Reports

Get the results of TWRI-funded research through technical and special reports. Find abstracts and full-text online for our reports.

SR-2002-008

Pimephales promelas and Laboratory Bioassay Responses to Cadmium in Effluent Dominated Systems

Bryan W. Brooks, Jacob K. Stanley, Jessica C. White, Philip K. Turner, Duane B. Huggett, Thomas W. La Point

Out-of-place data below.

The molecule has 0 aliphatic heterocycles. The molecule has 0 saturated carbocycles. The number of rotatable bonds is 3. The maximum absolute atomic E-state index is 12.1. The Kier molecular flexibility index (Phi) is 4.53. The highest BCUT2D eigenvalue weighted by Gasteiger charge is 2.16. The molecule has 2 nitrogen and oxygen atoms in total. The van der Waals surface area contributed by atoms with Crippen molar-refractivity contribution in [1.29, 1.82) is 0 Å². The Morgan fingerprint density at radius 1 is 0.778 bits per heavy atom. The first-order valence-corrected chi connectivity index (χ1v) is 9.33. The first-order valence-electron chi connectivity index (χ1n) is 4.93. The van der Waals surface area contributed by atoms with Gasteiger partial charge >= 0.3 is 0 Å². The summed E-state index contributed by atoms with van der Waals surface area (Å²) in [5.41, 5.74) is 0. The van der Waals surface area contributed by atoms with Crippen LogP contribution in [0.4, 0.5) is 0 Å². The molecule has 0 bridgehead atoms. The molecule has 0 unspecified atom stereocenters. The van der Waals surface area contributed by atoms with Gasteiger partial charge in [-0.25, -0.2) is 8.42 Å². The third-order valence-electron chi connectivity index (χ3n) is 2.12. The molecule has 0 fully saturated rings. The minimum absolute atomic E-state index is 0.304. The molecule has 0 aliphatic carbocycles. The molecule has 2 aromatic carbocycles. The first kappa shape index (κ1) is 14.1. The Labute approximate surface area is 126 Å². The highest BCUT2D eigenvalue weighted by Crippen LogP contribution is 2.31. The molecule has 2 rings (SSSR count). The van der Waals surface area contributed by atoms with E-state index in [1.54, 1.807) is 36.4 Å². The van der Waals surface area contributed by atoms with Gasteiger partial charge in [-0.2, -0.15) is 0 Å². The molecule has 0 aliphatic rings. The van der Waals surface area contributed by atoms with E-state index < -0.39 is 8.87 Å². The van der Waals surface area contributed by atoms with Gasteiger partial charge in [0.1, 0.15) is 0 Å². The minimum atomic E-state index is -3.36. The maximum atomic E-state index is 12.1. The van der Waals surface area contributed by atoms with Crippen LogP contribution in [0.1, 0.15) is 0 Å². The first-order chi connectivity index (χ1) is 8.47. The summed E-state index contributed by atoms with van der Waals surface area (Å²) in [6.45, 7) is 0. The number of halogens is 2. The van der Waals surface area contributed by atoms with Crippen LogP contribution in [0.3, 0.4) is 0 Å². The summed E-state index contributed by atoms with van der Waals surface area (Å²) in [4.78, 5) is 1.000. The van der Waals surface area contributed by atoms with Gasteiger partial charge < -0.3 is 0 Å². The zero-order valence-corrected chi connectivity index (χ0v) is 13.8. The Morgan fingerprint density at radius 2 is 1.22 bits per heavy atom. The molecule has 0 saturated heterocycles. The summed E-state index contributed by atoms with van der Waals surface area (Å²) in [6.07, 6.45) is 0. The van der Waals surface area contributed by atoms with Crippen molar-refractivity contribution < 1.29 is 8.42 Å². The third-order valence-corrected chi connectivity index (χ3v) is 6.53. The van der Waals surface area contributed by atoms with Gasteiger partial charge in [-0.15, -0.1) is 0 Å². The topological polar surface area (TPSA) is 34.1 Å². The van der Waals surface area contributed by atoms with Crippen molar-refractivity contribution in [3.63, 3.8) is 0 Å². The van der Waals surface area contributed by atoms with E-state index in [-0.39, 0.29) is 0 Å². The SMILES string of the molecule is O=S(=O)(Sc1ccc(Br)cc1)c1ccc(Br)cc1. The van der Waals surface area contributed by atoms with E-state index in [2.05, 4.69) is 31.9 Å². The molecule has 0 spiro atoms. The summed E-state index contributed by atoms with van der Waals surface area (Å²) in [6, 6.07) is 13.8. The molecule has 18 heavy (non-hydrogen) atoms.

Whole Effluent Toxicity tests predict individual responses, but do not measure natural population or community responses. Because southwestern U.S. rivers are often dominated by municipal effluents, more direct evaluations of ecosystem health are needed to properly evaluate fate and effects of metals in such aquatic systems. We designed lotic mesocosms to assess effluent and cadmium effects on stream biota and to determine relevance to regulatory criteria of standard laboratory tests. A municipal effluent served as source water for experimental streams, colonized by invertebrates from a nearby stream. Because of inherent temporal effluent variability, we characterized source water chemically (standard parameters hourly; alkalinity, hardness, TOC, total and dissolved metals at 0600, 1400, 2200) and biologically (C. dubia bioassays for 0600, 1400, and 2200 samples). Cadmium, a non-point contaminant in north Texas streams, was added to replicate units at 0, 0.22, and 2.22 mM during a 10-day study period. Cd concentrations were verified by GF-AAS. Adult fathead minnows were caged in stream pool sections on day -2 to acclimate. Stream riffles and pools were sampled on days 0 and 10 for macroinvertebrates, periphyton, system metabolism and fish biomarkers. Concurrent laboratory C. dubia and P. promelas bioassays were performed with stream water throughout this study. Compared to untreated streams, P. promelas vitellogenin, condition, hematocrit, GSI, and HSI were unaffected by 0.22 and 2.22 mM Cd treatments. Laboratory bioassays, benthic macroinvertebrates, periphyton and system metabolism were not affected by 0.22 mM Cd treatments. Our laboratory and field results indicate that municipal effluent constituents alter Cd bioavailability and effects. Current water quality criteria for metals based on hardness alone do not account for such constituents.

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